On remand, the trial court heard arguments from both the prosecutor and defense counsel and made extensive findings with respect to whether there was good cause to admit the defendant's alibi evidence notwithstanding his failure to comply with the disclosure requirements of Crim.P. 12.1. In addressing the first factorthe reason for and the degree of culpability associated with the failure to timely respond to the prosecution's specification of time and placethe court found that the prosecution served the defendant with the written specification of the time and place of the offense in September 1977, approximately a month after the offenses had taken place, and that it should not have been difficult at that time for the defendant to recall his whereabouts at the time when the crimes were committed. The court further found that there was no suggestion by the defendant that his attorney was at fault for noncompliance with the prosecution's request and that, accordingly, the defendant alone was culpable for failure to comply with Crim.P. 12.1.

The trial court next considered the second and third factors pertinent to the "good cause" issuewhether and to what extent the nondisclosure prejudiced the prosecution's opportunity to effectively prepare for trial, and whether events occurring subsequent to the defendant's noncompliance mitigated the prejudice to the prosecution. Although the trial court found that it was not until the commencement of trial on November 28, 1978, that defense counsel served the prosecuting attorney with a written notice of alibi and the names and addresses of two alibi witnesses, the prosecution concedes in its brief that the written notice of alibi with the names and addresses of the two alibi witnesses was actually served on the prosecution on November 27, 1978, the day prior to the commencement of jury selection.[2] The trial court further found that the name and address of the third alibi witness was not served on the prosecuting attorney until three days later during trial. It was the trial court's determination that this belated disclosure deprived the prosecuting attorney of any reasonable opportunity to interview the defendant's alibi witnesses prior to or during the trial and further left the prosecution without any opportunity to conduct a proper investigation to discover possible *1348 rebuttal alibi witnesses. The court accordingly concluded that there was obvious prejudice to the prosecution by the belated disclosure and that there were no events occurring subsequent to the defendant's noncompliance which mitigated that prejudice.

The trial court next addressed whether there was a reasonable and less drastic alternative to the preclusion of the defendant's alibi evidence. Although during argument on remand the defendant suggested that a brief continuance would have afforded the prosecution an opportunity to overcome the prejudice of late disclosure, the trial court was of the view that, in light of the difficulty experienced by the defense investigator in locating the defendant's three alibi witnesses, it would have been even more difficult for the prosecutor to have conducted an investigation for potential rebuttal alibi witnesses. The court determined, therefore, that a brief continuance would not have afforded the prosecution a reasonable opportunity to conduct any appropriate investigation to meet the defendant's alibi evidence.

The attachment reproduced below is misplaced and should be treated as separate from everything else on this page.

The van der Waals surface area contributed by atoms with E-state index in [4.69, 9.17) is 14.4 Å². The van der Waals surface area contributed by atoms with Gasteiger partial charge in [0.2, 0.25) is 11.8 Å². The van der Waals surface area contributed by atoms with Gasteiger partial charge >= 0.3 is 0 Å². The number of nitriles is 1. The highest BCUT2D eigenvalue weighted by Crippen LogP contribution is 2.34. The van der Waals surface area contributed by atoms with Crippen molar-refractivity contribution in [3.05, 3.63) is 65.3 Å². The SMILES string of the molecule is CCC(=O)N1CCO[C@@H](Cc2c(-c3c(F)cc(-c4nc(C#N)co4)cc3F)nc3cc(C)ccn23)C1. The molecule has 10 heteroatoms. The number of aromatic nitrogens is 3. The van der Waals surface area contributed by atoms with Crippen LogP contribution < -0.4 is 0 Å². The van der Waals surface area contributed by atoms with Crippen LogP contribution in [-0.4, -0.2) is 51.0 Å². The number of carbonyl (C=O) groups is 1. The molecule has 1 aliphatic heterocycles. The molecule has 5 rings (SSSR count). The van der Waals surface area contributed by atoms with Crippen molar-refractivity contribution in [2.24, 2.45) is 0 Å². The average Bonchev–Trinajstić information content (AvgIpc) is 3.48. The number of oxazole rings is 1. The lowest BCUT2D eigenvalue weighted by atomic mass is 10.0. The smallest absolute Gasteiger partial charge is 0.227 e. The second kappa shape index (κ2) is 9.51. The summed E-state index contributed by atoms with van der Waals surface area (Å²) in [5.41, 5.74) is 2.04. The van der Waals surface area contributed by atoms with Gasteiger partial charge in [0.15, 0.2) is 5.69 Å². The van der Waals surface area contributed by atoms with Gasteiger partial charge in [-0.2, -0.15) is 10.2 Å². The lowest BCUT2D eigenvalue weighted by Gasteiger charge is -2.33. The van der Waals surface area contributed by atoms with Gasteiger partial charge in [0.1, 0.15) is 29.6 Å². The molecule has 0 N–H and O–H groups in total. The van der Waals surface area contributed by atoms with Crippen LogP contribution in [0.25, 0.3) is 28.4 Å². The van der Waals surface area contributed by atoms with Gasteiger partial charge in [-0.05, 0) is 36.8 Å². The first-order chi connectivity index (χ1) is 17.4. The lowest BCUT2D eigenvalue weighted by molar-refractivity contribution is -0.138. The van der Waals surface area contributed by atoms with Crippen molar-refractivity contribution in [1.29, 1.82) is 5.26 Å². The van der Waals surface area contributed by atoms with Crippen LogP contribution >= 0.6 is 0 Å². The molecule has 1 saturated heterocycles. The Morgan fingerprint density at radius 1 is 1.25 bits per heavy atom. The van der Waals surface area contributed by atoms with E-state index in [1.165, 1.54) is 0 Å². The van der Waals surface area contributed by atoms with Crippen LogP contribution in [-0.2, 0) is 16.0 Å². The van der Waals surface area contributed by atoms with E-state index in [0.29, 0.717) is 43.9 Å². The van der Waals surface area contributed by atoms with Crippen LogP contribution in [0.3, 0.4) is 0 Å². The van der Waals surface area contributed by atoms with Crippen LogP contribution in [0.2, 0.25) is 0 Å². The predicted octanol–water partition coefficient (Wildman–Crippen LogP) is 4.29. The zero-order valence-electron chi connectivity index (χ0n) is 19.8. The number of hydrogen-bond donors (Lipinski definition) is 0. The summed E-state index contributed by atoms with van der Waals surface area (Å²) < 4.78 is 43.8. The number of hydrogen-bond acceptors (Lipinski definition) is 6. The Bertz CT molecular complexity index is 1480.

The trial court concluded that its prior decision to exclude the defendant's alibi evidence was appropriate under the circumstances of this case, and emphasized in its ruling the following additional factors: the defendant's own culpability in failing to provide defense counsel with the requisite information sufficiently in advance of trial to afford the prosecution a reasonable opportunity to conduct the necessary interviews and to undertake a reasonable investigation; the belated disclosure made on the eve of the trial, even though defense counsel apparently knew the names of at least two witnesses some twelve days prior to the commencement of jury selection and failed to communicate that information to the prosecuting attorney; and the obvious practical difficulties in interrupting and continuing a jury trial to some date in the future in order to provide the prosecution with an opportunity for reasonable investigation. Since the court was satisfied that the defendant had failed to establish good cause to permit alibi evidence in spite of his noncompliance with the disclosure requirements of Crim.P. 12.1, the trial court reinstated the previously entered judgment of conviction.

II.

We first review the propriety of the trial court's exclusion of the defendant's alibi evidence pursuant to Crim.P. 12.1. Our review of the trial court's ruling is necessarily circumscribed by the rule that a court's factual findings are entitled to deference by a reviewing court and will not be overturned if supported by competent evidence in the record. People v. Quezada, 731 P.2d 730, 732 (Colo.1987); People v. Raffaelli, 647 P.2d 230, 236 (Colo.1982); see also Maine v. Taylor, 477 U.S. 131, 145, 106 S. Ct. 2440, 2451, 91 L. Ed. 2d 110 (1986). Furthermore, a trial court's exercise of its discretionary authority in imposing a sanction for noncompliance with discovery obligations will not be overturned on review unless such decision amounts to an abuse of discretion. People v. Milton, 732 P.2d 1199, 1207 (Colo.1987). In order for a reviewing court to conclude that a trial court has abused its discretion with respect to the imposition of a sanction for noncompliance with pretrial discovery obligations, it must be able to say with fair assurance that the trial court's imposition of the sanction was manifestly arbitrary, unreasonable, or unfair. Id. It is in light of these aforementioned guidelines that we must evaluate Hampton's arguments directed to the trial court's exclusionary ruling.